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  • Writer's pictureIPEX

UAE Interpol Red Notice against Danish citizen is deleted

The UAE managed to have a Danish man arrested on several occasions. His name has finally been cleared and he is free to travel.

Danish citizen successfully removed from Interpol.

A Danish citizen who was scammed out of $30,000 in the UAE and subjected to an abusive Red Notice as part of an extortion scheme, has had his name successfully removed from the Interpol database by Radha Stirling and Detained in Dubai.

This was a particularly outrageous case,” Stirling said, “Our client hired an attorney in the UAE to help collect debts he was owed; but instead of carrying out the work for which he had been paid $30,000, the attorney forged a document claiming my client owed him AED 13 million. He filed a police case, and proceeded to use the Power of Attorney granted to him by my client to have an associate plead guilty to fraud on my client’s behalf – all after he had already left the UAE.”

Stirling, who has long been the leading critic of Interpol abuse, and is the founder of Interpol & Extradition Reform (IPEX), explained that the Danish national found himself subjected to a Red Notice by the international policing organisation at the behest of the UAE, “With the fraudulent confession made by this serial scamster in my client’s name, the court convicted him, and requested an Interpol Red Notice against him to seek his extradition. In Summer of last year, he was pulled over in a routine traffic stop by police in Denmark, only to discover that he was listed as an international fugitive by the UAE. He was forced to undergo extradition proceedings, which finally ended with Danish authorities dismissing the Red Notice; yet his Interpol listing remained, making international travel impossible.”

The Dane then contacted Detained in Dubai, which boasts a 100% success rate in the removal of wrongful Interpol listings. “We have well over a decade of experience combatting Interpol abuse, particularly that committed by the Gulf States,” Stirling said, “Countries like the UAE and Qatar are among the world’s top abusers of the data collection system; they habitually weaponise Red Notices as devices to extort money, harass, intimidate and threaten foreigners, and to affect a de facto expansion of their own jurisdiction. Our client in this case was fortunate to have discovered the Red Notice while in his home country; if he had been detained over the listing in any number of other jurisdictions, he would have likely been extradited and would be in an Emirati prison today for a crime he didn’t commit.”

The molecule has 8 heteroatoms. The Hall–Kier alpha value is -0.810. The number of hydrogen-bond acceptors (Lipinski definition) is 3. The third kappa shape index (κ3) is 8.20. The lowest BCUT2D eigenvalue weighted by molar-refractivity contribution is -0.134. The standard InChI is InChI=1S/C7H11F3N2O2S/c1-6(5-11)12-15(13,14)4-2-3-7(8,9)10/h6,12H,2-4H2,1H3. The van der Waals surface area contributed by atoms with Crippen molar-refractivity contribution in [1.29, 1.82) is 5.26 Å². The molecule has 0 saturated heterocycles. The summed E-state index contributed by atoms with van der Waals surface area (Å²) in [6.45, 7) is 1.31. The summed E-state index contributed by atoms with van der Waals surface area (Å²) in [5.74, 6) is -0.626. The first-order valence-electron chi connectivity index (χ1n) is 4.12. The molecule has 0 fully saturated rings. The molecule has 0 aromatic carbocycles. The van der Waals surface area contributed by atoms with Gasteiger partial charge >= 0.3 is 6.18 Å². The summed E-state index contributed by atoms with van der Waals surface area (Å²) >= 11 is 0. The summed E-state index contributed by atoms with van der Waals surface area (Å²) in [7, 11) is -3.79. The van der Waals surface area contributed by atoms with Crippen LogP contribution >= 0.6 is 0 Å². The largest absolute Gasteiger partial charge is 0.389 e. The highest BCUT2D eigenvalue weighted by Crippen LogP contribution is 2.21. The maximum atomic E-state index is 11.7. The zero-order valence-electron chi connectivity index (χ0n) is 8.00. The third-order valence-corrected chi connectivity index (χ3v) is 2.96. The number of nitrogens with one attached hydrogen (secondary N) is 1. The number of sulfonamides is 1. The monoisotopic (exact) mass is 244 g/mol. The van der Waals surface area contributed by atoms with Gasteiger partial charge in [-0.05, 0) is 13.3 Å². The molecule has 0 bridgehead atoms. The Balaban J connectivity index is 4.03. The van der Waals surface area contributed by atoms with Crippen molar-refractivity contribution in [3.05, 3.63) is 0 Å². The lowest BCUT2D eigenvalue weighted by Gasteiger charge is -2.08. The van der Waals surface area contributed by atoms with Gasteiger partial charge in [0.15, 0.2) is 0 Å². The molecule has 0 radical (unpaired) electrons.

Stirling cautions tourists, expats, and investors who travel to the Gulf to be aware of the dangers, “These are not countries with independent judiciaries, and due process is abysmally below global norms. As we saw in this case, it is disturbingly easy to falsify documents, level baseless allegations, and get convictions without evidence. Even mundane financial disputes can lead to a criminal case and an Interpol listing, sometimes without the individual ever knowing about it. The UAE and all of the Gulf States allow convictions in absentia, and accusations can be made against a person even when they are not in the country. This is why we strongly advise anyone visiting the UAE, or even anyone who ever has visited the UAE, to run a police check on their name and an Interpol database search to ensure that no cases exist without their knowledge. Unfortunately, the Interpol website does not provide complete listings, and this is just another aspect of that organisation’s lack of transparency which we have been lobbying to change.

“A case like that of our recent client should never have been accepted by Interpol, but once they list a name, it is tremendously difficult to get it removed. Having a Red Notice severely restricts a person’s freedom of movement, and stigmatises them as if they are fugitives from justice. There is reputational damage, and often there can be devastating financial consequences resulting from an Interpol listing; yet Interpol continues to allow persistent abusers like the UAE to request Notices without cause, and a person can be listed in a matter of minutes, while disputing a listing can take months. We are just glad that our experience and expertise were able to resolve this matter; it is one of the best parts of our job when we get to celebrate with a client the successful resolution to their issues and congratulate them for their newfound freedom from an unjust Interpol listing.”


Detained in Dubai:

Due Process International:



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